Colour: deep amber. Nose: not a million miles away from the 1992, but perhaps straighter, more mineral and on metal polish, natural tar, herbal bitters, some top notch VORS oloroso and wee dried exotic fruit notes. Clearly a bit more 'old school' but same ballpark in terms of quality so far I would say. With water: roast game meats, game salami, cloves, black truffle, coffee beans and damp humidor impressions. Massive and getting more clearly old school now! Mouth: excellent arrival, very meaty, gamey and spicy with quite a lot of wood spices and things like liquorice root and aniseed. Bottle aged herbal liqueurs and old tar liqueur like Claquesin. Mint, suet, marrow and rancio! With water: terrific rancio now, full of herbal cocktail bitters, green walnut liqueur, tarragon, eucalyptus, pipe tobacco, lovage and various stocks and broths. Finish: long, rich, full of sweet ales, herbal cough syrups, more liqueurish vibes and still plenty dark fruits and game meats. Comments: very fascinating to this next to the 92, this is clearly of a different era, but I would say, for once, I prefer the more modern one by a small margin. Now, both are superlative sherry bombs of the highest calibre.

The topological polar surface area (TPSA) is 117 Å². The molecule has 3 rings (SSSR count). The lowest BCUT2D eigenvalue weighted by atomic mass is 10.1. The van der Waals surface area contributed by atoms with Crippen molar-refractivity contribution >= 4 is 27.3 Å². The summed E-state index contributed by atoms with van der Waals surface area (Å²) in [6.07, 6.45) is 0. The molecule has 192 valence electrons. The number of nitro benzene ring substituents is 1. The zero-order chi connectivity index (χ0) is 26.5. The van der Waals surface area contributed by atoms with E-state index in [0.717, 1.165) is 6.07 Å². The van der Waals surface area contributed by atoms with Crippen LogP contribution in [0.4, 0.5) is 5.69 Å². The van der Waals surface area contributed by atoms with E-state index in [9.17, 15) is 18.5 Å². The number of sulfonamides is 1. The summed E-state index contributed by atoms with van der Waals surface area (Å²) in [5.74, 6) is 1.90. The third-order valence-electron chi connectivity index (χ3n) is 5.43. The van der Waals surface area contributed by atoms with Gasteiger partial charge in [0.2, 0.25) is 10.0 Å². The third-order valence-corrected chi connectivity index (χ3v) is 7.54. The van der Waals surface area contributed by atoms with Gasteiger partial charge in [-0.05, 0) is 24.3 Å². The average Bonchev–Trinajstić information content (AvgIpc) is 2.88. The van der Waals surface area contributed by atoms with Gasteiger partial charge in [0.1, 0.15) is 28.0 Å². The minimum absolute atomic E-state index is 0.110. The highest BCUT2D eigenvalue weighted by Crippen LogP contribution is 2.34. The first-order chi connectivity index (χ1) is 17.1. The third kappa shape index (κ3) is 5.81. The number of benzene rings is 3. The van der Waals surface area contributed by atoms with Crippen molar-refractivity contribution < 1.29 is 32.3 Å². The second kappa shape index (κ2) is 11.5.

SGP: 662 - 90 points. 



Let's stick with some classical sherried Speyside please. How about some old Macallan, anyone heard of this distillery? 



Macallan 2003/2023 'Speymalt' (59.1%, Gordon & MacPhail, #13603613, 1st fill sherry hogshead, 298 bottles)

Macallan 2003/2023 'Speymalt' (59.1%, Gordon & MacPhail, #13603613, 1st fill sherry hogshead, 298 bottles)
Colour: amber. Nose: juicy, jammy, generous and modern in the best sense. Rather lot of sweetness and some quite specific notes of strawberry and raspberry jams. Also bramble leaf, quince and cassis. With some time comes these deeper and earthier notes that also involve tobaccos and bitter chocolate. With water: gets rather orangey, with aged Cointreau, bitter marmalade and some figs and prunes. Mouth: another sherry beast! Immediately big, spicy, assertive and rather hot with wee chilli pepper notes that recall some Tabasco and then herbal bitters, winter ales and pumpernickel bread. Feels like it needs water. With water: creamier and more complex now with water, which is quite the improvement. Getting more towards camphor, dark fruit jams, more bitter marmalades, freshly roast coffee beans and bacon frazzles - if you are a connoisseur of UK pub snacks. Pretty excellent once reduced I'd say. Finish: long, richly fruity, bready, spicy and still with a nicely intricate mix of jams and reduced dark fruit notes. Comments: I really like it, but I can't help but feel such a cask would show better with a few degrees reduction. Dear G&M, please can we have an 18yo 100° proof Speymalt…? Seriously.